Remember traditional website hosting?

A while back I volunteered my software development services to help my triathlon club get on the web and maintain their website. At that time, we were hosting our site the traditional way using shared hosting with GoDaddy.

Nothing against them, however, I was getting exhausted going through the typical deployment process. Yes it was basically FTP, and while it worked, it was far from my favorite tasks during the week.

Enter Jamstack

Sometime later, I started hearing about static websites using frameworks like Hugo and Jekyll and how it may be an option for simple websites like blogs and brochure sites.

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I gave them a try, in fact I have moved this blog to Jekyll and Github pages.

That was great and it opened my eyes to the this ‘new’ architecture they call the Jamstack architecture.

J for Javascript, A for API, and M for Markup.

It was supposedly the modern way to build websites and apps that delivers better performance.

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Based on what I experienced with this blog in Jekyll/Github pages - I loved the developer experience of markup editing, and simply pushing to git.

That’s all I needed to make the updates public. However, I didn’t really get to like using Liquid, the templating language used in Jekyll. At that time I was using React and React Native in my consulting projects, so I was yearning for a solution that used similar tools.

That’s when I heard about the successes at Netlify promoting Jamstack with their git-based workflow and GatsbyJS with their open source front end framework offering blazing fast performance.

Jamstack - is it better?

I have taken the following 4 points straight from Jamstack and let me tell you why I agree:

Better Performance

Sites created by a static site generator, like the ones built and deployed in Netlify, have better performance since the pages are pre-built and ready to load from any CDN.

Higher Security

Because there are no servers to maintain to house your pages, and leveraging the serverless architecture, your attack surface is vastly reduced.

Cheaper and easier to scale

Your deployment is basically made up of the pre-built html files that you can serve from any CDN, so the cost savings compared to the traditional hosting providers is substantial.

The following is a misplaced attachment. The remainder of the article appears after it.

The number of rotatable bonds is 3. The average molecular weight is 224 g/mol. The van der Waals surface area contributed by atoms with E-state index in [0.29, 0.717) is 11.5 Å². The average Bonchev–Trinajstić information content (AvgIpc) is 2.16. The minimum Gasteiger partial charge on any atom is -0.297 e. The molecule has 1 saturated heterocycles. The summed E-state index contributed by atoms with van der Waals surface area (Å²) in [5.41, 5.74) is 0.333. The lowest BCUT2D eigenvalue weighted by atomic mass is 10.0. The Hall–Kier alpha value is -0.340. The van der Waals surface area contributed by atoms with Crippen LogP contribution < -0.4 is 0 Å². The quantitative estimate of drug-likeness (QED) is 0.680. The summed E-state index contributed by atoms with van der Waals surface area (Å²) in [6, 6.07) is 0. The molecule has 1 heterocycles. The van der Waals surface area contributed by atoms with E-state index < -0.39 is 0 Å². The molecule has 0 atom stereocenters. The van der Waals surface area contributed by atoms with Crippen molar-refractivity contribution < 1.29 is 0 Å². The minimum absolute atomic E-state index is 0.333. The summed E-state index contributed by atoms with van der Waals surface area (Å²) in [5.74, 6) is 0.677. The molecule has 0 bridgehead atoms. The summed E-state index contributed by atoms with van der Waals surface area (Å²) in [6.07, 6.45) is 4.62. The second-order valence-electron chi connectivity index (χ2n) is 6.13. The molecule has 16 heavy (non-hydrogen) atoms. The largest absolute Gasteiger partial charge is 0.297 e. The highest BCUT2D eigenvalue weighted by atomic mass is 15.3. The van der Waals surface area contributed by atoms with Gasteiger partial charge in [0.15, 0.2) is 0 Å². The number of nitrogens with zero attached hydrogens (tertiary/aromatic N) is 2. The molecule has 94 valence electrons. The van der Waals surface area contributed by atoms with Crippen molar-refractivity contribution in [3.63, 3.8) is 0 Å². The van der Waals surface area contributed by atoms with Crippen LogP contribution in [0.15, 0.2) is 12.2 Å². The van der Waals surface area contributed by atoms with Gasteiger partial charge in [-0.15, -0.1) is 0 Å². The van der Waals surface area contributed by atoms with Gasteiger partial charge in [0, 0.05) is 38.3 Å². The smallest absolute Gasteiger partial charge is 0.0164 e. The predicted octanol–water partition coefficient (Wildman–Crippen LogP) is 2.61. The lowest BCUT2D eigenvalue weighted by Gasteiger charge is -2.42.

Better DX (developer experience)

I have come to love the simplicity of Netlify, Github, Gatsby and Markdown workflow. Just update markdown files, and push your changes to your source repo and Netlify will take care of the build and deployment without you lifting a finger.

How to start and get to production with $0

So to drag my triathlon club’s website from FTP deployments, and of course to save money spent in shared hosting providers (about $200 per year), I suggested to move the site to Netlify, using Gatsby to get a super fast website for free.

And I did it in a few simple steps:

  1. Create an account with Netlify. Because they have a very generous free plan, it has a very low barrier for entry. alt text

  2. Create an account with Github. As this is a git-based workflow, a git repository is required for this to work. It is free too. alt text

  3. For this website, since I was not going to be maintaining the site all the time, I had to provide an easier editor experience for other site editors. For me, using VS Code was awesome, however not for non-developers. So I used Netlify CMS to achieve this. Here is the guide I followed. Using Netlify CMS allowed other editors to update content from an Admin CMS interface. Netlify CMS is free too.

  4. Because it is still a git-based workflow, developer site maintainers like myself can continue to add content using markdown and git.

  5. Once I was happy with the website running locally, I was now ready to deploy it to Netlify. By default, they deploy it to a randomly generated domain name (eg. dfadfad-fadfa.netlify.com), however you can easily transfer it to your preferred domain name. Getting your custom domain cost money, but that is the only cash outlay for this project.

  6. Result is a free super-fast static generated website based on the modern Jamstack architecture. The speed you get for free courtesy of GatsbyJS as performance is built-in the framework. I am pleased with that honestly, and yeah I was able to save the club $200 per year, how about that!

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Sites using the Jamstack architectures are awesome. Although they are called static sites, don’t let the word ‘static’ fool you. There a many a static site that are far from static in behavior. For this particular case, swapping the hosting of this website from a traditional method to a Jamstack approach was a great strategy.

It allowed me to move to a cheap (free!) option without sacrificing any functionality. Because of the nature of static sites and the use of Gatsby with its web performance optimizations, the website rates very high up Lighthouse performance audit and the latest Core Web Vitals, and since it gives great DX, then I’m all for it!



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